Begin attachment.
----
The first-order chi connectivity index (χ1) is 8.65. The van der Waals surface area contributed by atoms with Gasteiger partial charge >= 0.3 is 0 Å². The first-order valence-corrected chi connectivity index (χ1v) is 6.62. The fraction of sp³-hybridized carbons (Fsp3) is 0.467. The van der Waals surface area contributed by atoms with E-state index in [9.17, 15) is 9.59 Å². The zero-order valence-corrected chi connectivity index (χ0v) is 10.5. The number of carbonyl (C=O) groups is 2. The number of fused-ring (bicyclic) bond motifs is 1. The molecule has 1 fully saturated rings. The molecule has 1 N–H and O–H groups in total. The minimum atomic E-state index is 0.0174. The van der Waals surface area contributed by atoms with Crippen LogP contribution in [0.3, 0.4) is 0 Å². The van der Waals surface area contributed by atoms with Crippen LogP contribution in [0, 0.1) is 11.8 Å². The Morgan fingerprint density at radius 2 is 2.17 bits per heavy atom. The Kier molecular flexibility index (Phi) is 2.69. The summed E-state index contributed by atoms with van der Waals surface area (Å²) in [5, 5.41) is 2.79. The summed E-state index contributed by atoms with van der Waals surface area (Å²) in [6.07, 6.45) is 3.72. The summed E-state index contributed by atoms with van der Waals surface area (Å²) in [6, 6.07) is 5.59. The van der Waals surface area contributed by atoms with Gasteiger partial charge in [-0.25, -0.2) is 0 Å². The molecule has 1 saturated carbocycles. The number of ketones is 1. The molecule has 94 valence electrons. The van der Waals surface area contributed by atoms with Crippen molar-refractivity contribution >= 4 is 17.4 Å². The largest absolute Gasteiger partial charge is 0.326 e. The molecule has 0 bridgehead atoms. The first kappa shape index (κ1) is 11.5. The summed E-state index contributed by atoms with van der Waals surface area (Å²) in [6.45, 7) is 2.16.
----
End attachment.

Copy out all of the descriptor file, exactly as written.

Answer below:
The first-order chi connectivity index (χ1) is 8.65. The van der Waals surface area contributed by atoms with Gasteiger partial charge >= 0.3 is 0 Å². The first-order valence-corrected chi connectivity index (χ1v) is 6.62. The fraction of sp³-hybridized carbons (Fsp3) is 0.467. The van der Waals surface area contributed by atoms with E-state index in [9.17, 15) is 9.59 Å². The zero-order valence-corrected chi connectivity index (χ0v) is 10.5. The number of carbonyl (C=O) groups is 2. The number of fused-ring (bicyclic) bond motifs is 1. The molecule has 1 fully saturated rings. The molecule has 1 N–H and O–H groups in total. The minimum atomic E-state index is 0.0174. The van der Waals surface area contributed by atoms with Crippen LogP contribution in [0.3, 0.4) is 0 Å². The van der Waals surface area contributed by atoms with Crippen LogP contribution in [0, 0.1) is 11.8 Å². The Morgan fingerprint density at radius 2 is 2.17 bits per heavy atom. The Kier molecular flexibility index (Phi) is 2.69. The summed E-state index contributed by atoms with van der Waals surface area (Å²) in [5, 5.41) is 2.79. The summed E-state index contributed by atoms with van der Waals surface area (Å²) in [6.07, 6.45) is 3.72. The summed E-state index contributed by atoms with van der Waals surface area (Å²) in [6, 6.07) is 5.59. The van der Waals surface area contributed by atoms with Gasteiger partial charge in [-0.25, -0.2) is 0 Å². The molecule has 1 saturated carbocycles. The number of ketones is 1. The molecule has 94 valence electrons. The van der Waals surface area contributed by atoms with Crippen molar-refractivity contribution >= 4 is 17.4 Å². The largest absolute Gasteiger partial charge is 0.326 e. The molecule has 0 bridgehead atoms. The first kappa shape index (κ1) is 11.5. The summed E-state index contributed by atoms with van der Waals surface area (Å²) in [6.45, 7) is 2.16.